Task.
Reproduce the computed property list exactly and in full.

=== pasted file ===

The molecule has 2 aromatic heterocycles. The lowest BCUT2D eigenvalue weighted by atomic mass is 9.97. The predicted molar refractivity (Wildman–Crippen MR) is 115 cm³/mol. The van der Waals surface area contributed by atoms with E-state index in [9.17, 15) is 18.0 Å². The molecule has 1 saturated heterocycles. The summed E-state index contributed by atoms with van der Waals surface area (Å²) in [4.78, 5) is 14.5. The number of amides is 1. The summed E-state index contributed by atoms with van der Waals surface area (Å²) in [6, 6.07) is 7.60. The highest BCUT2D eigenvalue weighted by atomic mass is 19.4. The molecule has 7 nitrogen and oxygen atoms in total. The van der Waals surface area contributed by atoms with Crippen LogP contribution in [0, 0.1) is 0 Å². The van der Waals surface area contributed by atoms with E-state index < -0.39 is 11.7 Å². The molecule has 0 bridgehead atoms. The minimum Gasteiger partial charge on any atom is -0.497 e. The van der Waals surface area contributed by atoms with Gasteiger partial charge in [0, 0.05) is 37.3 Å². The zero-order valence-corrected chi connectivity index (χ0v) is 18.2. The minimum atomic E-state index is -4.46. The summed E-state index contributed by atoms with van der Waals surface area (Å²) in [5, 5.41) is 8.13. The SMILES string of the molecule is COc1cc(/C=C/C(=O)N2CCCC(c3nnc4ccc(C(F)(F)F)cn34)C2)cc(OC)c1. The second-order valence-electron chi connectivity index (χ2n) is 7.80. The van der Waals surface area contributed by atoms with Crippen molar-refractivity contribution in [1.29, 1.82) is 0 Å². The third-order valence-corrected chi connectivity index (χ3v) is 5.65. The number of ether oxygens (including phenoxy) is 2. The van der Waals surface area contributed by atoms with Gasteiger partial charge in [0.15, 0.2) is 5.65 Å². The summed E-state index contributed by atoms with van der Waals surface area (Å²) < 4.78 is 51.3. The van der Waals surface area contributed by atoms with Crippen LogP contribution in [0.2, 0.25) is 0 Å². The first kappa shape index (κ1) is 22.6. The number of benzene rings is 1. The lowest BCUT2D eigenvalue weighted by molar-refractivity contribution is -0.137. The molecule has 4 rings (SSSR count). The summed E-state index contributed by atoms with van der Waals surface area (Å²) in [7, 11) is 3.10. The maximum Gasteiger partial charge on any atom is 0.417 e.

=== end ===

The molecule has 2 aromatic heterocycles. The lowest BCUT2D eigenvalue weighted by atomic mass is 9.97. The predicted molar refractivity (Wildman–Crippen MR) is 115 cm³/mol. The van der Waals surface area contributed by atoms with E-state index in [9.17, 15) is 18.0 Å². The molecule has 1 saturated heterocycles. The summed E-state index contributed by atoms with van der Waals surface area (Å²) in [4.78, 5) is 14.5. The number of amides is 1. The summed E-state index contributed by atoms with van der Waals surface area (Å²) in [6, 6.07) is 7.60. The highest BCUT2D eigenvalue weighted by atomic mass is 19.4. The molecule has 7 nitrogen and oxygen atoms in total. The van der Waals surface area contributed by atoms with Crippen LogP contribution in [0, 0.1) is 0 Å². The van der Waals surface area contributed by atoms with E-state index < -0.39 is 11.7 Å². The molecule has 0 bridgehead atoms. The minimum Gasteiger partial charge on any atom is -0.497 e. The van der Waals surface area contributed by atoms with Gasteiger partial charge in [0, 0.05) is 37.3 Å². The zero-order valence-corrected chi connectivity index (χ0v) is 18.2. The minimum atomic E-state index is -4.46. The summed E-state index contributed by atoms with van der Waals surface area (Å²) in [5, 5.41) is 8.13. The SMILES string of the molecule is COc1cc(/C=C/C(=O)N2CCCC(c3nnc4ccc(C(F)(F)F)cn34)C2)cc(OC)c1. The second-order valence-electron chi connectivity index (χ2n) is 7.80. The van der Waals surface area contributed by atoms with Crippen molar-refractivity contribution in [1.29, 1.82) is 0 Å². The third-order valence-corrected chi connectivity index (χ3v) is 5.65. The number of ether oxygens (including phenoxy) is 2. The van der Waals surface area contributed by atoms with Gasteiger partial charge in [0.15, 0.2) is 5.65 Å². The summed E-state index contributed by atoms with van der Waals surface area (Å²) < 4.78 is 51.3. The van der Waals surface area contributed by atoms with Crippen LogP contribution in [0.2, 0.25) is 0 Å². The first kappa shape index (κ1) is 22.6. The number of benzene rings is 1. The lowest BCUT2D eigenvalue weighted by molar-refractivity contribution is -0.137. The molecule has 4 rings (SSSR count). The summed E-state index contributed by atoms with van der Waals surface area (Å²) in [7, 11) is 3.10. The maximum Gasteiger partial charge on any atom is 0.417 e.